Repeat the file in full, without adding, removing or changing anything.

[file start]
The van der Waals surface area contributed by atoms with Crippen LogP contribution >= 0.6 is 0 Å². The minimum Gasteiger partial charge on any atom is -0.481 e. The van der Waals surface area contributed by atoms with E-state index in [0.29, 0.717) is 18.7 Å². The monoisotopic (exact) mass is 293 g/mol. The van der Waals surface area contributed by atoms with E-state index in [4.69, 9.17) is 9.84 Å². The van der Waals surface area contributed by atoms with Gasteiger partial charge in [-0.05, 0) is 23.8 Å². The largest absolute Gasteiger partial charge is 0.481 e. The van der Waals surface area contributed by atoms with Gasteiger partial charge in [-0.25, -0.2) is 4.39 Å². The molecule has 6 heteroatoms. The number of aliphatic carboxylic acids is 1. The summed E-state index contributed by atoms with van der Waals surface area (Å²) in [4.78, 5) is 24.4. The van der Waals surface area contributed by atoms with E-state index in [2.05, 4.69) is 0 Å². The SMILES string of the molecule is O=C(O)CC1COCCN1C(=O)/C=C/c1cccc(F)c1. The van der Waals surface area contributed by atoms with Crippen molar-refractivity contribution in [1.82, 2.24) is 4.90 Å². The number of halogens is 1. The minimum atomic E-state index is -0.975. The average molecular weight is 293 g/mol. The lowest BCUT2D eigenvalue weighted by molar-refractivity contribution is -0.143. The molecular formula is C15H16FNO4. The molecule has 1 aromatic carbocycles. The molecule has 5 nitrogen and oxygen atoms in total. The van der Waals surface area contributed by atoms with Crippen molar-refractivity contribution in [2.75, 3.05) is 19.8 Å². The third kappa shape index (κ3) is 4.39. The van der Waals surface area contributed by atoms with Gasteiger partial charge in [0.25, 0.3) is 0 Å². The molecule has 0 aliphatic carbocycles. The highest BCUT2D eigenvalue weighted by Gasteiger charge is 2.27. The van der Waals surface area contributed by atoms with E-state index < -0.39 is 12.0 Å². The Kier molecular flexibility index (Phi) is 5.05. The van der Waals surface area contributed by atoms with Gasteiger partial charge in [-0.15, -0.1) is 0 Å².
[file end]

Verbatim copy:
The van der Waals surface area contributed by atoms with Crippen LogP contribution >= 0.6 is 0 Å². The minimum Gasteiger partial charge on any atom is -0.481 e. The van der Waals surface area contributed by atoms with E-state index in [0.29, 0.717) is 18.7 Å². The monoisotopic (exact) mass is 293 g/mol. The van der Waals surface area contributed by atoms with E-state index in [4.69, 9.17) is 9.84 Å². The van der Waals surface area contributed by atoms with Gasteiger partial charge in [-0.05, 0) is 23.8 Å². The largest absolute Gasteiger partial charge is 0.481 e. The van der Waals surface area contributed by atoms with Gasteiger partial charge in [-0.25, -0.2) is 4.39 Å². The molecule has 6 heteroatoms. The number of aliphatic carboxylic acids is 1. The summed E-state index contributed by atoms with van der Waals surface area (Å²) in [4.78, 5) is 24.4. The van der Waals surface area contributed by atoms with E-state index in [2.05, 4.69) is 0 Å². The SMILES string of the molecule is O=C(O)CC1COCCN1C(=O)/C=C/c1cccc(F)c1. The van der Waals surface area contributed by atoms with Crippen molar-refractivity contribution in [1.82, 2.24) is 4.90 Å². The number of halogens is 1. The minimum atomic E-state index is -0.975. The average molecular weight is 293 g/mol. The lowest BCUT2D eigenvalue weighted by molar-refractivity contribution is -0.143. The molecular formula is C15H16FNO4. The molecule has 1 aromatic carbocycles. The molecule has 5 nitrogen and oxygen atoms in total. The van der Waals surface area contributed by atoms with Crippen molar-refractivity contribution in [2.75, 3.05) is 19.8 Å². The third kappa shape index (κ3) is 4.39. The van der Waals surface area contributed by atoms with Gasteiger partial charge in [0.25, 0.3) is 0 Å². The molecule has 0 aliphatic carbocycles. The highest BCUT2D eigenvalue weighted by Gasteiger charge is 2.27. The van der Waals surface area contributed by atoms with E-state index < -0.39 is 12.0 Å². The Kier molecular flexibility index (Phi) is 5.05. The van der Waals surface area contributed by atoms with Gasteiger partial charge in [-0.15, -0.1) is 0 Å².